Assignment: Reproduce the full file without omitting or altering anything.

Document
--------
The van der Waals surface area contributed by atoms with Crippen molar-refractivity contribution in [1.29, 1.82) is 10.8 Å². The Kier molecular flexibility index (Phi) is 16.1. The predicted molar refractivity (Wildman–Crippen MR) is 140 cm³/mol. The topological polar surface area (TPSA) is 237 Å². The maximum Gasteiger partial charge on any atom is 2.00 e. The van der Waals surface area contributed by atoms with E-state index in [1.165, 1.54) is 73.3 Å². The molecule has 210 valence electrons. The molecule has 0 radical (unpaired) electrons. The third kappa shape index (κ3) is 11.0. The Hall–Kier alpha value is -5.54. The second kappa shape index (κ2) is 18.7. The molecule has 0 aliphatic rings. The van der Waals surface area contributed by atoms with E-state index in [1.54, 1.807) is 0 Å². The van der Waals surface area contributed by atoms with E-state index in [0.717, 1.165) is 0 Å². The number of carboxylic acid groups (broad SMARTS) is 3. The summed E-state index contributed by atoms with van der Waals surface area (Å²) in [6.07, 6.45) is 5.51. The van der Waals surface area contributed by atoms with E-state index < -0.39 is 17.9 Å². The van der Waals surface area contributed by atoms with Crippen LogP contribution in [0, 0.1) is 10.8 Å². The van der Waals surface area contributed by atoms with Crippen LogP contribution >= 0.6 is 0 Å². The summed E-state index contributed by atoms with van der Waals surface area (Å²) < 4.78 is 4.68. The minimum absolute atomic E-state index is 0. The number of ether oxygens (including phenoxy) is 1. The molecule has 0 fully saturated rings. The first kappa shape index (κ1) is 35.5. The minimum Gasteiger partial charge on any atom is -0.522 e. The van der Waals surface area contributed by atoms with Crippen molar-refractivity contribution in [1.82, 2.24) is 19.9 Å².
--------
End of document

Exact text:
The van der Waals surface area contributed by atoms with Crippen molar-refractivity contribution in [1.29, 1.82) is 10.8 Å². The Kier molecular flexibility index (Phi) is 16.1. The predicted molar refractivity (Wildman–Crippen MR) is 140 cm³/mol. The topological polar surface area (TPSA) is 237 Å². The maximum Gasteiger partial charge on any atom is 2.00 e. The van der Waals surface area contributed by atoms with E-state index in [1.165, 1.54) is 73.3 Å². The molecule has 210 valence electrons. The molecule has 0 radical (unpaired) electrons. The third kappa shape index (κ3) is 11.0. The Hall–Kier alpha value is -5.54. The second kappa shape index (κ2) is 18.7. The molecule has 0 aliphatic rings. The van der Waals surface area contributed by atoms with E-state index in [1.54, 1.807) is 0 Å². The van der Waals surface area contributed by atoms with E-state index in [0.717, 1.165) is 0 Å². The number of carboxylic acid groups (broad SMARTS) is 3. The summed E-state index contributed by atoms with van der Waals surface area (Å²) in [6.07, 6.45) is 5.51. The van der Waals surface area contributed by atoms with E-state index < -0.39 is 17.9 Å². The van der Waals surface area contributed by atoms with Crippen LogP contribution in [0, 0.1) is 10.8 Å². The van der Waals surface area contributed by atoms with Crippen LogP contribution >= 0.6 is 0 Å². The summed E-state index contributed by atoms with van der Waals surface area (Å²) < 4.78 is 4.68. The minimum absolute atomic E-state index is 0. The number of ether oxygens (including phenoxy) is 1. The molecule has 0 fully saturated rings. The first kappa shape index (κ1) is 35.5. The minimum Gasteiger partial charge on any atom is -0.522 e. The van der Waals surface area contributed by atoms with Crippen molar-refractivity contribution in [1.82, 2.24) is 19.9 Å².